Author Archives: Mike Furlough

About Mike Furlough

Associate Dean for Research and Scholarly Communications, Penn State University Libraries

Publishing and Curation Services — Naming it and Making it Work

Below is a message I sent out to the entire University Libraries today.  Among the many things we hope to accomplish with these shifts is to clearly signify to our users who can help them achieve the goals they have for disseminating their research.   And, with ScholarSphere launching, it’s really important to signify who is running point for that activity.  We still have a lot to do to build more service capacity, but this is a start. 

ANNOUNCEMENT:  Publishing and Curation Services

Today the Libraries and ITS launch ScholarSphere, a new service that will help Penn State faculty and students share their scholarly work in a consistent and durable way. Please take a look at and help get the word out.

With the launch, I wanted to let you know about some changes we are making in how we provide and promote services to our users within the area of scholarly communications. Effective immediately, Linda Friend and Patricia Hswe collaboratively lead Publishing and Curation Services (PCS). This change rebrands for our users work that Linda and Patricia have been doing but which we have referred to separately as Scholarly Communications Services and Digital Curation.

I encourage you to get in touch with Linda and Patricia about potential digital scholarship projects or requests that you may have or that your users bring to you. Publishing and Curation Services, in consultation with Library faculty, will have responsibility for leading the services, policy, and content development for ScholarSphere. PCS will support digital scholarship by offering our users a primary point of access for a variety of scholarly communications services. The department will work closely with subject specialists, both to foster strong ties with faculty and students and to serve as a resource on issues related to scholarly publishing and digital scholarship. This will provide avenues for more experimentation to inform new programs of collaborative research services to meet faculty and student needs.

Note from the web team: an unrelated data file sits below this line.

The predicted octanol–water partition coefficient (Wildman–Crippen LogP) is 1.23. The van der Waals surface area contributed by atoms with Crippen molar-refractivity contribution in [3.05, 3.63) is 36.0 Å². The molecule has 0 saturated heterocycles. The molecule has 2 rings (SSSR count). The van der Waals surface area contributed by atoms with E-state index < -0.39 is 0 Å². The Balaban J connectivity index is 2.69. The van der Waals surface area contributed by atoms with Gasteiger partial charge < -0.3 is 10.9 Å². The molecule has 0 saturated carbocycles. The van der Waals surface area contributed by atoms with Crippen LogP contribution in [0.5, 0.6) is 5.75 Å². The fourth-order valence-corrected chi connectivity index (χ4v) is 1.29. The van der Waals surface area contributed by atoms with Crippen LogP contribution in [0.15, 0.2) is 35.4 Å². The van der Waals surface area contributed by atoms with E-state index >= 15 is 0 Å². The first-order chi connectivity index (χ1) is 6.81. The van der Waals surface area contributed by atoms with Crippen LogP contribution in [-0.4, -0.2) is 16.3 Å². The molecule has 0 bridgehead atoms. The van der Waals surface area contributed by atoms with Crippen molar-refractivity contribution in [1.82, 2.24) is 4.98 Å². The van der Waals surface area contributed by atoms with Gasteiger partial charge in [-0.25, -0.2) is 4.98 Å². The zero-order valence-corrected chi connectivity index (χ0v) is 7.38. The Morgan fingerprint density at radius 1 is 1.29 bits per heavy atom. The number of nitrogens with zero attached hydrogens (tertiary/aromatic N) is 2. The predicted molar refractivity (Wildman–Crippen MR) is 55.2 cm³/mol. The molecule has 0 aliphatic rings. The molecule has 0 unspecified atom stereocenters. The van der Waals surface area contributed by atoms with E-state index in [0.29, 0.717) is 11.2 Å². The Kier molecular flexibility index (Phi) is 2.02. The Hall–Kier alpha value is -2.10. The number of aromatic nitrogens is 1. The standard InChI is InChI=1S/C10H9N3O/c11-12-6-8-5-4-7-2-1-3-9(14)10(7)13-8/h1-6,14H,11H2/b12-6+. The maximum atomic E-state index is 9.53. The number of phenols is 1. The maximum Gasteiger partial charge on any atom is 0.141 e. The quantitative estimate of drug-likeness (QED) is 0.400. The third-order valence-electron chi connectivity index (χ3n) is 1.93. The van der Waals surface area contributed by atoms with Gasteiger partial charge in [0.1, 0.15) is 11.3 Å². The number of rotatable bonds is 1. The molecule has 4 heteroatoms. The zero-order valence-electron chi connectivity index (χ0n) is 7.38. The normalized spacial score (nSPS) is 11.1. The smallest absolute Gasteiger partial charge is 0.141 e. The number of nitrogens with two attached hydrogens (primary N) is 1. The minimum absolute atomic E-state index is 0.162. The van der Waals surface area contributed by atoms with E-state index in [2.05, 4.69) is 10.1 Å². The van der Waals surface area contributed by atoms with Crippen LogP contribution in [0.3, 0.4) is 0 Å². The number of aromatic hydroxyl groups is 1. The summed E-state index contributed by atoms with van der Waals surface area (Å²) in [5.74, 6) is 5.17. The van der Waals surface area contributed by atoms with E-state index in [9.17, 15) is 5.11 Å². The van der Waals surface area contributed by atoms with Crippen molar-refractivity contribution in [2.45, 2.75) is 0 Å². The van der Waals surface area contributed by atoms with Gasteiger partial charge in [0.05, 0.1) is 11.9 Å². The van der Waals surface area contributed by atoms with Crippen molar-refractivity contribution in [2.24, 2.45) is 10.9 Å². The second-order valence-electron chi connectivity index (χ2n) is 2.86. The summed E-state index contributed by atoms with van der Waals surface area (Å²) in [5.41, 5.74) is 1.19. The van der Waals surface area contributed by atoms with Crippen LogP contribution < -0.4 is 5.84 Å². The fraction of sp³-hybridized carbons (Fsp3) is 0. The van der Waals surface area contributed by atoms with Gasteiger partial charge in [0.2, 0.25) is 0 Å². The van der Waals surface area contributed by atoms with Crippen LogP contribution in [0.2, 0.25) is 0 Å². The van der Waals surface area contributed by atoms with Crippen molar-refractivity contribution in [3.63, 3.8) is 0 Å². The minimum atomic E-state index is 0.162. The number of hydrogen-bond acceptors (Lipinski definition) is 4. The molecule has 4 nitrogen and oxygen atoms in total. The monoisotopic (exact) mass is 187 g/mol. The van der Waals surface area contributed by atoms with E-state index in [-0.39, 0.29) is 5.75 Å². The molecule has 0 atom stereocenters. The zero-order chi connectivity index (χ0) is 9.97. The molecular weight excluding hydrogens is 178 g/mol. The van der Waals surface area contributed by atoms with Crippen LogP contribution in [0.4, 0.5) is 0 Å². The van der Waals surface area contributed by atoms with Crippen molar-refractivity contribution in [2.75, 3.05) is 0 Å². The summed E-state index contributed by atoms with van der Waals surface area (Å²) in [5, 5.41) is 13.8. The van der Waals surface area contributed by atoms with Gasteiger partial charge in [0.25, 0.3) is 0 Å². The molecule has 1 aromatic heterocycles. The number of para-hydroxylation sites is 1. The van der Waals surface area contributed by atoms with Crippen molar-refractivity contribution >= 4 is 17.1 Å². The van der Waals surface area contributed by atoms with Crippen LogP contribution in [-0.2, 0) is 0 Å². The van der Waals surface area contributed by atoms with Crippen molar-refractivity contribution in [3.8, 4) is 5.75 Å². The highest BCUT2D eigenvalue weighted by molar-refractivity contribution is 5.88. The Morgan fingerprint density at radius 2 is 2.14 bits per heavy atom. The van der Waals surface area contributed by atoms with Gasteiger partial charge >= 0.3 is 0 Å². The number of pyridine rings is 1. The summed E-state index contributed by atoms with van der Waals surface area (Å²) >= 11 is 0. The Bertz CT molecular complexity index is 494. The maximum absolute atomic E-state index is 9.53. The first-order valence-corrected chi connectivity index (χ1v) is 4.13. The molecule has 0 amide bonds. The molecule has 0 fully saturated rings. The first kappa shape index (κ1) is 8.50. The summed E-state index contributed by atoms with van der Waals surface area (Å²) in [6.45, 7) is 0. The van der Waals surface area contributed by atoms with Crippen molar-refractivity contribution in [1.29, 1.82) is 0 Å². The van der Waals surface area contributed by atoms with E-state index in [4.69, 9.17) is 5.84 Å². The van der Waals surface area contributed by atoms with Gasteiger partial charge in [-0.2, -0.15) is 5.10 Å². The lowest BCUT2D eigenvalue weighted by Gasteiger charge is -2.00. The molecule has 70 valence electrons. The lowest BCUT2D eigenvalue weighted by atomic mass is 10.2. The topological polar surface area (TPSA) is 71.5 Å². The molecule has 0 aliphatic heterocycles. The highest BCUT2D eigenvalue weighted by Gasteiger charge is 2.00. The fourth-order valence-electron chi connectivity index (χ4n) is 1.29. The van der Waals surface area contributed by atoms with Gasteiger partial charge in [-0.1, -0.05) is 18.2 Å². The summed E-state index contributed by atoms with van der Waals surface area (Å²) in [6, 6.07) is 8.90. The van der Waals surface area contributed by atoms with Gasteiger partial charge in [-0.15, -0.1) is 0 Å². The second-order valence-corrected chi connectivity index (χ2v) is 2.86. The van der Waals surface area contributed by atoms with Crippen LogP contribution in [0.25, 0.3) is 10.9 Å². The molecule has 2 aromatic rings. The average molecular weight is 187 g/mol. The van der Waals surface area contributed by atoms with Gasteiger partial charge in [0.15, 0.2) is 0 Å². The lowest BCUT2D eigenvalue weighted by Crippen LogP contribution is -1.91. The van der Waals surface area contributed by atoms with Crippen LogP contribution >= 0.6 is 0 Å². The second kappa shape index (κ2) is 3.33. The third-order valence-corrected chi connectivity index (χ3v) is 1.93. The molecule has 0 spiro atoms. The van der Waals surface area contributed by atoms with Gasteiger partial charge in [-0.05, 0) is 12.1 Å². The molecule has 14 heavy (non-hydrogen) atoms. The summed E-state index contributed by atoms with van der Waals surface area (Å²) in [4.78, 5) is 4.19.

We have modified Linda’s and Patricia’s titles to more readily convey to our users the nature of work and services for which they are responsible.

Linda Friend will now have the title Head, Scholarly Publishing Services and take primary responsibility for those activities. She will continue her work with faculty, students, staff, and librarians to accommodate requests for services such as collecting student research work, starting new publications, or for guidance on issues such as open access. In the coming year Linda will investigate the viability of expanding support for original publications such as journals or conference proceedings.

Patricia Hswe will now have the title Digital Content Strategist and Head, ScholarSphere User Services. She will take primary responsibility for developing new user services in support of ScholarSphere. She will continue her work on data curation services to guide and assist researchers in the lifecycle management of their data sets, advising on best practices and standards, as well as provide curatorial oversight of the University Libraries’ digitized collections for enhanced access to online archival and special collections materials.

This is one step of many the Libraries are taking to expand our support for researchers who need assistance with the creation, delivery, and preservation of materials that do not fit into the traditional scholarly communication system. In the coming months you will see much more about Publishing and Curation Services and ScholarSphere. I’m grateful to Linda and Patricia for all the work they have done to date, and will continue to do, in planning and offering support to our University community.

 Mike Furlough 

The Humanities in a Digital Age at Penn State